Sergio Marchionne, CEO of Fiat Chrysler Automobiles, has never been a fan of battery electric vehicles. Last week in Italy he made one of his most damning statements about the technology: "A forced introduction of battery electric vehicles on a global scale, without solving the problem of how to get a clean energy, would endanger our planet's existence."
Trouble is, Marchionne's view relies on alternative facts. His argument is based on the overall CO2 impact of battery electric vehicles. He quotes a 5-year-old Norwegian study according to which (his quote): "battery electric vehicles are two times as risky, in terms of global warming, as traditional vehicles".
Isn't it ironic that the country where Tesla has achieved its highest market share would launch such a warning about purely electric vehicles?
The quote, alas, is not correct. Here's what the study actually says: The production phase of an electric car generates twice as much CO2 as the production of a vehicle powered by an internal combustion engine; the difference is mainly due to the CO2 generated in battery production.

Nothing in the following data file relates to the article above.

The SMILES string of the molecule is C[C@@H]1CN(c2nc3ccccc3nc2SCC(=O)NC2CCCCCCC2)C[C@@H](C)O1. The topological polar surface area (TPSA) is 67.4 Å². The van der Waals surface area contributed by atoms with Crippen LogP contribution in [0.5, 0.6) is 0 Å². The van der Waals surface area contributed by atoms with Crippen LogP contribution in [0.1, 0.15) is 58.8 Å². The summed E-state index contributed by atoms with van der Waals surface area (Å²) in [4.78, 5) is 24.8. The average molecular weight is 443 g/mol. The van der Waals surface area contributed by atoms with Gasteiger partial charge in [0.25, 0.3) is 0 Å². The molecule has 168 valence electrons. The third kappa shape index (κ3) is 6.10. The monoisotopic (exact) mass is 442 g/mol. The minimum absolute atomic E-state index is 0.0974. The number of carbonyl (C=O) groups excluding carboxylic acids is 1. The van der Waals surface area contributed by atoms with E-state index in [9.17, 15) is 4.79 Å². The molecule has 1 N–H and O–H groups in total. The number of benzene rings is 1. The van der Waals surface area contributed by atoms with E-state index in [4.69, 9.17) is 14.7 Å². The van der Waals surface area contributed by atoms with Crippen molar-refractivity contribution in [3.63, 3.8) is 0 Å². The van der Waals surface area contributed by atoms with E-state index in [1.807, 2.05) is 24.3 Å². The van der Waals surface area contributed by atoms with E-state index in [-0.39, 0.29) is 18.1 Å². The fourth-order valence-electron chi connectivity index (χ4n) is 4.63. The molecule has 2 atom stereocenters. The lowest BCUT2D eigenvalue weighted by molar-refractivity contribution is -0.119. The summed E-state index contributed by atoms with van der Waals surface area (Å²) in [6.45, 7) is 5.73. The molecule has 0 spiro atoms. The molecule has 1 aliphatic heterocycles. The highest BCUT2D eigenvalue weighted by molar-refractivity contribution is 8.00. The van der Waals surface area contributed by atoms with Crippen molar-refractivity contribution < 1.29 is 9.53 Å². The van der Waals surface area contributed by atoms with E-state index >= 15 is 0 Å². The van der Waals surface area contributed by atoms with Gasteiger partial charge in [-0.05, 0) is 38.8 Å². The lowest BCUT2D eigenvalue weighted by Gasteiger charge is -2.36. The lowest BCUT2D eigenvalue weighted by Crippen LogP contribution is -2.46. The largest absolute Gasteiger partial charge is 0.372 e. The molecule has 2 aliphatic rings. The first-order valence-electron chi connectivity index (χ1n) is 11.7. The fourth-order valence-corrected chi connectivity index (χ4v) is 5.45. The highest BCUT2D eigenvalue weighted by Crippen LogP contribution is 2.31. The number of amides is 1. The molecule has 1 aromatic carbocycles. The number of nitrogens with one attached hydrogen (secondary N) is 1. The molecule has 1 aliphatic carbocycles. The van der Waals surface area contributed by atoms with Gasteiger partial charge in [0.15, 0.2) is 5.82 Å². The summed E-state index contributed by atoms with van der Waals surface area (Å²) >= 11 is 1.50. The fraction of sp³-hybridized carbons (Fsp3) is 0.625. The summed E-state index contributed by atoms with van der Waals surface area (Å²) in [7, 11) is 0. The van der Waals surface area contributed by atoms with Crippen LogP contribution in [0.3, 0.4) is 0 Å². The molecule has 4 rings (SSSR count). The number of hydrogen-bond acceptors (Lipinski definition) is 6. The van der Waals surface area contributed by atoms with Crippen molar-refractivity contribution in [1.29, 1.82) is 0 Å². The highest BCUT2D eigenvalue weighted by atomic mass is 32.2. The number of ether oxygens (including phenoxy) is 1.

The global warming impact of any vehicle, though, depends heavily on the use phase, either directly through fuel combustion or indirectly during electricity production. When powered by Europe's current mix of electricity sources — for example, nuclear, natural gas, coal or wind — the study found electric cars reduce global warming impact by 20-24 percent compared to gasoline cars, and by 10-14 percent relative to diesel cars. That's under the assumption of a 93,000-mile vehicle lifetime.
If the electricity were produced with natural gas, the CO2 impact of battery electrics would still be lower than gasoline and on par with diesel-powered cars, while 100 percent coal production would give EVs a CO2 impact higher than internal combustion engines.
So EVs could actually worsen the short-term CO2 picture in China — which uses a lot of coal to get its electricity — but not in Europe or Japan.
Marchionne might even be right on a global scale. But that is not necessarily a good reason for FCA to spend so little in research on this new technology, especially when the world — witness recent announcements by Ford and General Motors — goes the other way.